Microsoft Marketing Mix (Microsoft 7Ps of Marketing)

By John Dudovskiy
January 27, 2019

Microsoft Marketing Mix (Microsoft 7Ps of Marketing)Microsoft marketing mix (Microsoft 7Ps of marketing) comprises elements of the marketing mix that consists of product, place, price, promotion, process, people and physical evidence. The multinational technology company manipulates with elements of the marketing mix according to its marketing strategy, as a part of its business strategy.


Product Element in Microsoft Marketing Mix

The majority of Microsoft’s products relate to productivity and business processes and to support digital work and life of customers. The company also builds the platforms upon which others build their own digital platforms. Some of Microsoft products are clear leaders in the global marketplace.

For example, more than 135 million people use Office 365 commercial every month and Outlook Mobile is installed into more than 100 million iOS and Android devices worldwide.[1]   Similarly, Microsoft Teams is used by more than 300 organizations worldwide, including 87 of the Fortune 100 and nowadays there are nearly 700 million devices around the world with active Windows 10.[2]

Generally, Microsoft products and services can be divided into three broad categories as illustrated in table below:

Category Products and services
Productivity and Business Processes Microsoft 365, SharePoint, Skype for Business, Outlook Mobile, One Drive, Dynamics 365, Microsoft Teams,

Linked In

Intelligent Cloud Server products and cloud services, including SQL Server, Windows Server, Visual Studio, System Center, and related CALs, as well as Azure

Enterprise Services, including Premier Support Services and Microsoft Consulting Services

More Personal Computing Windows Devices, including Microsoft Surface (“Surface”), phones, and PC accessories.

Gaming, including Xbox hardware; Xbox Live, Search advertising.

 Microsoft product categories and products


Place element in Microsoft Marketing Mix

Microsoft sells its products and services through the following three channels:

1. Official website: Microsoft online store is a convenient platform where customers can choose products and services according to categories such as Devices, Software & Apps, Games & Entertainment etc. The website also includes information about special deals in relation to specific products or special dates and occasions.

2. Microsoft stores. There are 116 Microsoft stores worldwide: 106 stores in the USA, 8 stores in Canada, 1 store in Australia and 1 store in Puerto Rico. Similar to Apple Store, in Microsoft stores customers have an opportunity to use products helpful ‘technical advisers’ in stores are happy to assist.

There are 3 types of Microsoft stores:

     a) Specialty stores provide a limited selection of products, for a quick and convenient shopping trip;

      b) Full line stores offer Answer Desk services, and complete product offerings;

      c) Flagship stores focus on more exclusive experiences and features. These are located in are                 located in New York City and Sydney.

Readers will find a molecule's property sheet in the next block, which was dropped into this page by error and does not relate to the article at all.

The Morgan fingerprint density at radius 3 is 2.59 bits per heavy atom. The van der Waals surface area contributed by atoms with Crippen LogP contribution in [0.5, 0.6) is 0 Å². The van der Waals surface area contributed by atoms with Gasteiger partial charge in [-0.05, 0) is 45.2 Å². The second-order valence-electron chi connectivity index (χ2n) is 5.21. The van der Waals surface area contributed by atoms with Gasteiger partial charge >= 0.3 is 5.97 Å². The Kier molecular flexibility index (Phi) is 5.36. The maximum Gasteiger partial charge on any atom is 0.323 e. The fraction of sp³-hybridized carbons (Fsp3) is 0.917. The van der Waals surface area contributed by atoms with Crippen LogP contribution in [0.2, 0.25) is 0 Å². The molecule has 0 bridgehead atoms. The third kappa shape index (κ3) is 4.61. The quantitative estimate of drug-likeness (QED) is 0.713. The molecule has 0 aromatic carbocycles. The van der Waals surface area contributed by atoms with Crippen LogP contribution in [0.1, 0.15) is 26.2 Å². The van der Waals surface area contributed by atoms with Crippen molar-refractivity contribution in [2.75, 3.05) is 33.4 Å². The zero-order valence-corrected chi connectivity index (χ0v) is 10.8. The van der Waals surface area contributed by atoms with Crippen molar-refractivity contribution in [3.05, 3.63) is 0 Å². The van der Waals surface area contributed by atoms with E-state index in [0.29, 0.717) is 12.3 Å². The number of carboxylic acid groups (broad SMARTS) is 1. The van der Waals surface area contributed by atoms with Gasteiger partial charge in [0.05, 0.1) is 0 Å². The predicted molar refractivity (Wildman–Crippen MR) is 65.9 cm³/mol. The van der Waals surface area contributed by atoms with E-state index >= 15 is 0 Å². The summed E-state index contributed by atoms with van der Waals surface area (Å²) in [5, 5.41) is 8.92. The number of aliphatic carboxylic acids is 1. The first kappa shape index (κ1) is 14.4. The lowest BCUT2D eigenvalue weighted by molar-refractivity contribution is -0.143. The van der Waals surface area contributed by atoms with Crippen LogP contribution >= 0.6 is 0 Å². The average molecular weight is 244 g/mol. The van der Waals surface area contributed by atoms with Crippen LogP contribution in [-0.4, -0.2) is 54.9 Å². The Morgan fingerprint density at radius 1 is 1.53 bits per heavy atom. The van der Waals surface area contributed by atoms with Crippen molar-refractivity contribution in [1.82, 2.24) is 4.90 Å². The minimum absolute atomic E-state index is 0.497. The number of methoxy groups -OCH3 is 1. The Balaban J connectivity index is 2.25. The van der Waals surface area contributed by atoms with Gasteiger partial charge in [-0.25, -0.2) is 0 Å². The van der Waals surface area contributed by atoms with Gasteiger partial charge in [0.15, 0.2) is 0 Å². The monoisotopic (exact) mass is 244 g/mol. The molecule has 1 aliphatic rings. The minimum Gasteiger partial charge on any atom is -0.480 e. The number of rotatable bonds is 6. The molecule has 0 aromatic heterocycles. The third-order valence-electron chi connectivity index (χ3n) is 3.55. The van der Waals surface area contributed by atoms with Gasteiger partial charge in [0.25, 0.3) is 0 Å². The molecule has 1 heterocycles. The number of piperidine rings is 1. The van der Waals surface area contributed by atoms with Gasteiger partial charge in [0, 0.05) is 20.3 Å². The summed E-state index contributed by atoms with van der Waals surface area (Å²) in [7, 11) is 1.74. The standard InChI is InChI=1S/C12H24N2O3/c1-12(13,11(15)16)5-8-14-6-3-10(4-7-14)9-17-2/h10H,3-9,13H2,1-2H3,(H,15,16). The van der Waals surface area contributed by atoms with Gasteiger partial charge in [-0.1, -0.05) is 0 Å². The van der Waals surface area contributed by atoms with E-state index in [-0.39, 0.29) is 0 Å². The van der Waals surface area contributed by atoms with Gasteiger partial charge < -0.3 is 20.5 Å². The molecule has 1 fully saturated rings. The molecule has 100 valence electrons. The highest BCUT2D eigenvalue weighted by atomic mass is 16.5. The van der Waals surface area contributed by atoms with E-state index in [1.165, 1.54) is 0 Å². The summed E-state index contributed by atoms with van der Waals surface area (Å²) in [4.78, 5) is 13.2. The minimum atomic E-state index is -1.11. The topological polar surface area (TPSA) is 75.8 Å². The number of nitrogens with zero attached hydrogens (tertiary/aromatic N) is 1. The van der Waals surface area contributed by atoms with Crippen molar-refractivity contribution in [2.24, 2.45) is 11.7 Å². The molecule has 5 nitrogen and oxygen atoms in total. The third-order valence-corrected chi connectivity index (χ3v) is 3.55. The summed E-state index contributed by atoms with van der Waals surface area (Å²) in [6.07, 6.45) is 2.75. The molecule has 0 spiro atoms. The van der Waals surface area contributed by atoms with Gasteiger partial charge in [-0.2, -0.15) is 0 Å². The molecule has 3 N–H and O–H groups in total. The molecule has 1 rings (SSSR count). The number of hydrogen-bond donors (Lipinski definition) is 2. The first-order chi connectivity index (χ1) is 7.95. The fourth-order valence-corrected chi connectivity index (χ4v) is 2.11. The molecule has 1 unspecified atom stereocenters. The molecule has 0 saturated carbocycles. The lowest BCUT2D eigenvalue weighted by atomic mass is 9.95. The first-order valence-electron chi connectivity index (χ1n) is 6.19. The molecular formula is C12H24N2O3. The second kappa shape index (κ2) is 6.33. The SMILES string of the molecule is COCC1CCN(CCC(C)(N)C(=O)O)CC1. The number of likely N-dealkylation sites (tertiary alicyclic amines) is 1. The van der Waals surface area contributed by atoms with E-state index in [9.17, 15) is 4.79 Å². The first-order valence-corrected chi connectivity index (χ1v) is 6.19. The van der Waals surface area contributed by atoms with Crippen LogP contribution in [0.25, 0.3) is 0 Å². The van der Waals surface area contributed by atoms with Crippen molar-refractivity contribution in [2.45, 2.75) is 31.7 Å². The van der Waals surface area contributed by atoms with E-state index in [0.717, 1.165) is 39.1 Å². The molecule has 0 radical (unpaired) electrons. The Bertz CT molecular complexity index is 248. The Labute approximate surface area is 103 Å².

3. Authorised distributors. Distributors and resellers of Microsoft products and services include retail outlets, such as Wal-Mart, Dixons, and Microsoft retail stores, as well as, license solutions partners (“LSPs”), web agencies, and developers and others.


Price in Microsoft Marketing Mix

In 2014 Microsoft pricing strategy was subjected to a major change. Instead of charging companies for software on a per-device basis, it started to price subscriptions and licenses based on who actually uses them. Microsoft also emulated Apple’s strategy of free operating system updates with the Windows 10 release.[3]

Freemium pricing represents an important element of Microsoft pricing strategy. For example, “Skype VoIP product is free for consumers but enterprises have to pay to use it for business purposes. The principal is still the same though – get people using the product as consumers, and then rely on them to drive its adoption in the workplace”[4].

Product line pricing can be mentioned as another noteworthy aspect of Microsoft pricing strategy. In product line pricing, companies offer different categories of the same products with different qualities and different prices. Windows Virtual Machines start with USD 0.004/hour for only 1 vCPU. More advanced version with 2 vCPU that uses Intel Skylake processor costs USD 0.031/hour. The premium version with database servers, caches, and in-memory analytics costs USD 0.049/hour. Additional pricing strategies used by Microsoft at various extends include penetration pricing, price skimming, psychological pricing and promotional pricing strategies.


Microsoft Corporation Report contains a full analysis of Microsoft marketing mix (Microsoft 7Ps of marketing) and Microsoft marketing strategy in general. The report illustrates the application of the major analytical strategic frameworks in business studies such as SWOT, PESTEL, Porter’s Five Forces, Value Chain analysis, Ansoff Matrix and McKinsey 7S Model on Microsoft. Moreover, the report contains analyses of Microsoft leadership, organizational structure and organizational culture. The report also comprises discussions of Microsoft business strategy, ecosystem and addresses issues of corporate social responsibility.



[1] Annual Report (2018) Microsoft Corporation

[2] Annual Report (2018) Microsoft Corporation

[3] Clancy, H. (2015) “Why Microsoft’s ‘buy only what you use’ pricing strategy is a big deal” Fortune, Available at:

[4] Rubens, P. (2016) “Why Microsoft continues to embrace the freemium model” CIO, Available at:

Category: Marketing